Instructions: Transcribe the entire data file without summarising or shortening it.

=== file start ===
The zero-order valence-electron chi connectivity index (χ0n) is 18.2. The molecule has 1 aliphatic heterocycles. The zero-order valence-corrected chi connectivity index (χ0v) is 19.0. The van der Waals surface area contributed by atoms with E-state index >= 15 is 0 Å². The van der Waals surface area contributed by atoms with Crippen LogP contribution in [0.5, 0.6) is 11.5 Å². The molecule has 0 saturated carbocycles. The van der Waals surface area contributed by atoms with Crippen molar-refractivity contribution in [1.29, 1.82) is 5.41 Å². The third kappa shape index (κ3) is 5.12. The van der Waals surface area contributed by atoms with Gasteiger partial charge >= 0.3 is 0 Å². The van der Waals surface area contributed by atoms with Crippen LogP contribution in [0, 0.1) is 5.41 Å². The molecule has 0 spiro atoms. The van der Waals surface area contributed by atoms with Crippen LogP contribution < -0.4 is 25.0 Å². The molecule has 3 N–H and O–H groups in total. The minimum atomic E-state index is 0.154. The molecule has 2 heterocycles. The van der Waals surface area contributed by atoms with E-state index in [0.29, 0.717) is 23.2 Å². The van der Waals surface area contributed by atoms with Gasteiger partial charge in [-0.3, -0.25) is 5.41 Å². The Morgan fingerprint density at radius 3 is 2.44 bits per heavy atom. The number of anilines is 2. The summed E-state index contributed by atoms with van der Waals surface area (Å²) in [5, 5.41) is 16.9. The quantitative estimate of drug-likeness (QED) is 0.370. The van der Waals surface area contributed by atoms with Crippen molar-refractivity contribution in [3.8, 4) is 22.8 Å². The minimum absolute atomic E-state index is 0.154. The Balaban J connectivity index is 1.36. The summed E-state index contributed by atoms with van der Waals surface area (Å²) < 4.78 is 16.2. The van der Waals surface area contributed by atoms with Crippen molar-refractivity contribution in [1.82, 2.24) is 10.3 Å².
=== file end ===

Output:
The zero-order valence-electron chi connectivity index (χ0n) is 18.2. The molecule has 1 aliphatic heterocycles. The zero-order valence-corrected chi connectivity index (χ0v) is 19.0. The van der Waals surface area contributed by atoms with E-state index >= 15 is 0 Å². The van der Waals surface area contributed by atoms with Crippen LogP contribution in [0.5, 0.6) is 11.5 Å². The molecule has 0 saturated carbocycles. The van der Waals surface area contributed by atoms with Crippen molar-refractivity contribution in [1.29, 1.82) is 5.41 Å². The third kappa shape index (κ3) is 5.12. The van der Waals surface area contributed by atoms with Gasteiger partial charge >= 0.3 is 0 Å². The van der Waals surface area contributed by atoms with Crippen LogP contribution in [0, 0.1) is 5.41 Å². The molecule has 0 spiro atoms. The van der Waals surface area contributed by atoms with Crippen LogP contribution < -0.4 is 25.0 Å². The molecule has 3 N–H and O–H groups in total. The minimum atomic E-state index is 0.154. The molecule has 2 heterocycles. The van der Waals surface area contributed by atoms with E-state index in [0.29, 0.717) is 23.2 Å². The van der Waals surface area contributed by atoms with Gasteiger partial charge in [-0.3, -0.25) is 5.41 Å². The Morgan fingerprint density at radius 3 is 2.44 bits per heavy atom. The number of anilines is 2. The summed E-state index contributed by atoms with van der Waals surface area (Å²) in [5, 5.41) is 16.9. The quantitative estimate of drug-likeness (QED) is 0.370. The van der Waals surface area contributed by atoms with Crippen molar-refractivity contribution in [3.8, 4) is 22.8 Å². The minimum absolute atomic E-state index is 0.154. The Balaban J connectivity index is 1.36. The summed E-state index contributed by atoms with van der Waals surface area (Å²) < 4.78 is 16.2. The van der Waals surface area contributed by atoms with Crippen molar-refractivity contribution in [1.82, 2.24) is 10.3 Å².